Sumptuously dressed and filmed, Cheri is a vivid and very witty evocation of the opulent and decadent world of the courtesans of belle époque Paris, a small number of whom earned fame – and fabulous wealth – through their affairs with archdukes and crown princes. Frears describes it as a film ‘about people who have no feelings learning to feel, and as soon as they do it’s a disaster’. But for the character of Lea it is also about a moment of dawning self-awareness, and the loss of illusion – the realisation that the beauty on which she has built her fortune has passed and can never be recaptured. It is a particularly piquant role for an actress who for so long has been regarded as the one of Hollywood’s great beauties, and who was on the threshold of turning 50 herself as Cheri was being filmed.
‘Being in that stage of life wasn’t something I really had to do a lot of research for,’ Pfeiffer says with a smile, ‘because I’m already there. Although in some ways it’s a little bit harder to really understand and articulate to yourself, because you’re right in the middle of it. Probably 10 years from now I’ll be able to look at this phase of my life and be able to understand her journey more. But I think for a lot of women 50 is a very particular age. I’m not one that’s ever really thought about birthdays, but this was a big one and I was not looking forward to it. But surprisingly it has left me feeling liberated in a strange kind of way. Sort of, the pressure’s off. And it’s actually quite wonderful. I wasn’t expecting that.’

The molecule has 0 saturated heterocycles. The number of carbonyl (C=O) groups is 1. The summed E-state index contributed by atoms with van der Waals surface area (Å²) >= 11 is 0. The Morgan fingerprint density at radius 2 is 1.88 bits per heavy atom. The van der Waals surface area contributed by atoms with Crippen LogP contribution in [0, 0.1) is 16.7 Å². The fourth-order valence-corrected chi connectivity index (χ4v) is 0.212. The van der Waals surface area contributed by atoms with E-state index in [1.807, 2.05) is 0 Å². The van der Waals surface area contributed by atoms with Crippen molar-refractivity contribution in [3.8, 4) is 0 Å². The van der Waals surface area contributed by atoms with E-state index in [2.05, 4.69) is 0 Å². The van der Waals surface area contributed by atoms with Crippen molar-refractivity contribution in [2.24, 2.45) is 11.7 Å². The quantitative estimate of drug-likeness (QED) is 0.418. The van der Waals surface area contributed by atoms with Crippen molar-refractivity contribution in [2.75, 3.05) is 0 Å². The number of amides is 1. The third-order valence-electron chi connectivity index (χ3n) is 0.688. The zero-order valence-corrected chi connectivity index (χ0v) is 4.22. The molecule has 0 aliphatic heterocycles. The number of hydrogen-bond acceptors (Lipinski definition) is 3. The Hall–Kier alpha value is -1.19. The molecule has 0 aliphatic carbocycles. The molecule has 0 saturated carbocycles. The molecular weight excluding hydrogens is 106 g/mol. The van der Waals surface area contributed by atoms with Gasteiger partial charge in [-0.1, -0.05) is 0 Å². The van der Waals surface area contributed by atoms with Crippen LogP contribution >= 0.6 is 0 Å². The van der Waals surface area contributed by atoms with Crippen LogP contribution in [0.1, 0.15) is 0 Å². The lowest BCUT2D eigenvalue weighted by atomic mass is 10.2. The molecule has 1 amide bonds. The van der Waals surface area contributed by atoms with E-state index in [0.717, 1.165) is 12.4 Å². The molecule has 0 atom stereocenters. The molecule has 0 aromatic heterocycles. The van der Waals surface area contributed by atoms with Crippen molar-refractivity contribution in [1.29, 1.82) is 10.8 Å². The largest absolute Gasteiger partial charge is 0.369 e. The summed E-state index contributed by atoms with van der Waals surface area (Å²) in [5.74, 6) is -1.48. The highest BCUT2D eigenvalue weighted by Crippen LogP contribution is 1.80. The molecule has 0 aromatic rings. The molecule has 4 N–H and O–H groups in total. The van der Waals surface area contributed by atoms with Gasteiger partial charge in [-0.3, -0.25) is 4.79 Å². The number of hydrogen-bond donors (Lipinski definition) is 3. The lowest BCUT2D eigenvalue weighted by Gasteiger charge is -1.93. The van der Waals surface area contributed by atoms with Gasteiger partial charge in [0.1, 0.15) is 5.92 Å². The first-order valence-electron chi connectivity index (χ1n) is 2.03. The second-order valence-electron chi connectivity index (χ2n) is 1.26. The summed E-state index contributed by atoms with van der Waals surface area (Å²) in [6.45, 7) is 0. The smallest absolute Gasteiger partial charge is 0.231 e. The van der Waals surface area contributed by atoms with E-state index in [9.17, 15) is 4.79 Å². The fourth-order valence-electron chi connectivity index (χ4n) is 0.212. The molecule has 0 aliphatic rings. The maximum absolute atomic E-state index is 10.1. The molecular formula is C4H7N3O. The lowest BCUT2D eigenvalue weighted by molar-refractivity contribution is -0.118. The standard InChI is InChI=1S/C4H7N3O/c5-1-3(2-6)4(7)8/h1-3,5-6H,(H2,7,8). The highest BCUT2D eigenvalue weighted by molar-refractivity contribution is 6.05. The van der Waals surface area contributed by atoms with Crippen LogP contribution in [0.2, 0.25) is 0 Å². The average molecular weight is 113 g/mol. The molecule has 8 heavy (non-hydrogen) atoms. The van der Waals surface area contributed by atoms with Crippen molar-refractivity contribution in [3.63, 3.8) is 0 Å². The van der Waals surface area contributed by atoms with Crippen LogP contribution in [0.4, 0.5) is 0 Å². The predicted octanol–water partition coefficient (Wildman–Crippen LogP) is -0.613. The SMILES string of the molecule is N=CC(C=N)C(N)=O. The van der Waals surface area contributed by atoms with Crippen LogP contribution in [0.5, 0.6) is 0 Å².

Stephen Frears says that Pfeiffer was his first choice for the role. ‘It’s quite a short list… She is exactly the right age, and just by being beautiful herself, that struggle has been a large part of her. And she wears it very gracefully. She puts jeans and a cap on and she looks about 16. I remember saying to her when I met her, “I think we’re going to have trouble making you look old.” But she was just very good about it. She wasn’t saying, “Oh, go on, make me look younger,” like you might imagine Hollywood actresses do. She wasn’t asking to conceal anything. The main problem was this great, great cameraman [Darius Khondji]